Apple to DOJ: We're Not Your Hackers

Apple filed a motion today saying the Department of Justice has no right to make it hack into iPhones.

Apple argues that not only does it not even know exactly how to create the software in question, the larger issue is the bad precedent of allowing the FBI to compel it, or any other tech company, to write code against its will.

“If Apple can be forced to write code in this case to bypass security features and create new accessibility, what is to stop the government from demanding that Apple write code to turn on the microphone in aid of government surveillance, activate the video camera, surreptitiously record conversations, or turn on location services to track the phone’s user?” asks the brief. “Nothing.”


Apple also relies on the First Amendment:

Apple has also asserted First Amendment protections in its defense, arguing that if code is speech, then the government is compelling the company to say something it doesn’t want to by forcing it to cooperate in cracking the phone’s password.

“The government asks this Court to command Apple to write software that will neutralize safety features that Apple has built into the iPhone in response to consumer privacy concerns,” says the brief. “This amounts to compelled speech and viewpoint discrimination in violation of the First Amendment.”

It also cites the Fifth Amendment:

Apple further argues that it has a Fifth Amendment right by being ordered by the FBI despite not being directly connected to the crime. The FBI, in Apple’s words, “by conscripting a private party with an extraordinarily attenuated connection to the crime to do the government’s bidding in a way that is statutorily unauthorized, highly burdensome, and contrary to the party’s core principles, violates Apple’s substantive due process right to be free from ‘arbitrary deprivation of [its] liberty by government.’”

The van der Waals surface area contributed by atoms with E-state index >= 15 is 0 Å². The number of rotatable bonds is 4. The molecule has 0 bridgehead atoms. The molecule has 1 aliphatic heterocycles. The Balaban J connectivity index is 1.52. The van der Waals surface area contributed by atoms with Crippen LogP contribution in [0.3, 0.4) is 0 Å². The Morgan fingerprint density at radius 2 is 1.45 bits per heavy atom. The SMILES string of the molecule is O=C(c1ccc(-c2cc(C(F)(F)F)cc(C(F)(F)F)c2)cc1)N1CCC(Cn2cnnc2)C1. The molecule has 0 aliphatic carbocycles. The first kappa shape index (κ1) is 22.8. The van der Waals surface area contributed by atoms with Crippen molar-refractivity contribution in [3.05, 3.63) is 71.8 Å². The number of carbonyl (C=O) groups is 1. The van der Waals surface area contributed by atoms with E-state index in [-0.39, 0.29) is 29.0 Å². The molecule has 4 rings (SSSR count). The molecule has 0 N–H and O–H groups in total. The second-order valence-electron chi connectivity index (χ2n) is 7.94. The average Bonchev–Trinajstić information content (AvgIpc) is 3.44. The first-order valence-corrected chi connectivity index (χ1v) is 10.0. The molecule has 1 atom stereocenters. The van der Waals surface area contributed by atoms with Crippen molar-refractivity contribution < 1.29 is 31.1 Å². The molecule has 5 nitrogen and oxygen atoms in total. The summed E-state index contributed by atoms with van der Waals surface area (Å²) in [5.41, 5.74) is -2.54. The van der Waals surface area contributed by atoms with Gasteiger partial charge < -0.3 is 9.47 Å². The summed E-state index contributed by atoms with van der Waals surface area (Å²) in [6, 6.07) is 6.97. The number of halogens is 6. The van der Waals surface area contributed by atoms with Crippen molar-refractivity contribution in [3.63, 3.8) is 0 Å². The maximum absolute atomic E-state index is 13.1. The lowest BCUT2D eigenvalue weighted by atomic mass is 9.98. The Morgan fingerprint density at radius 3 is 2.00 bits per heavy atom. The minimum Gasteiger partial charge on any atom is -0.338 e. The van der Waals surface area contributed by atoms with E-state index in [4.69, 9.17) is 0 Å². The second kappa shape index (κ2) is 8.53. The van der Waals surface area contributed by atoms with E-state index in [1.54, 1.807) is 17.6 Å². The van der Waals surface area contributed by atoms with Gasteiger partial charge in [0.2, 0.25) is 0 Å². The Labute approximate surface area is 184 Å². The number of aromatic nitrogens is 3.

Apple's legal counsel includes former Bush Solicitor General Ted Olson.

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  • Display: Sort:
    Not to mention that even (5.00 / 1) (#1)
    by ruffian on Fri Feb 26, 2016 at 01:52:33 PM EST
    Apple does not crank out quality software in time to get it to the Feds to prevent any terrorist attacks that may have been discussed on that phone, unless these two people were close to other masterminds planning attacks many months in advance. It has already been over two months,rig? If this is what we are relying on to keep us safe we are already in deep trouble.

    GovtOS (none / 0) (#2)
    by Mr Natural on Fri Feb 26, 2016 at 08:08:50 PM EST
    Ted Olson: Government on path to Limitless Power (none / 0) (#3)
    by Mr Natural on Fri Feb 26, 2016 at 10:38:03 PM EST
    Apple lawyer and Former Solicitor General Ted Olson, who some view as one of the most prominent practicing attorneys in the U.S., on Friday said the government appears to be on the path to "limitless" power in its court battle with Apple.

    Olson warned dangerous precedent could be set if the DOJ successfully argues its case on this point, and suggested government agencies might later leverage the same tools to compel the dedication of resources to creating bespoke systems capable of tracking people's movements or even listening in on their conversations.

    "You can imagine every different law enforcement official telling Apple we want a new product to get into something," Olson said. "Even a state judge could order Apple to build something. There's no stopping point."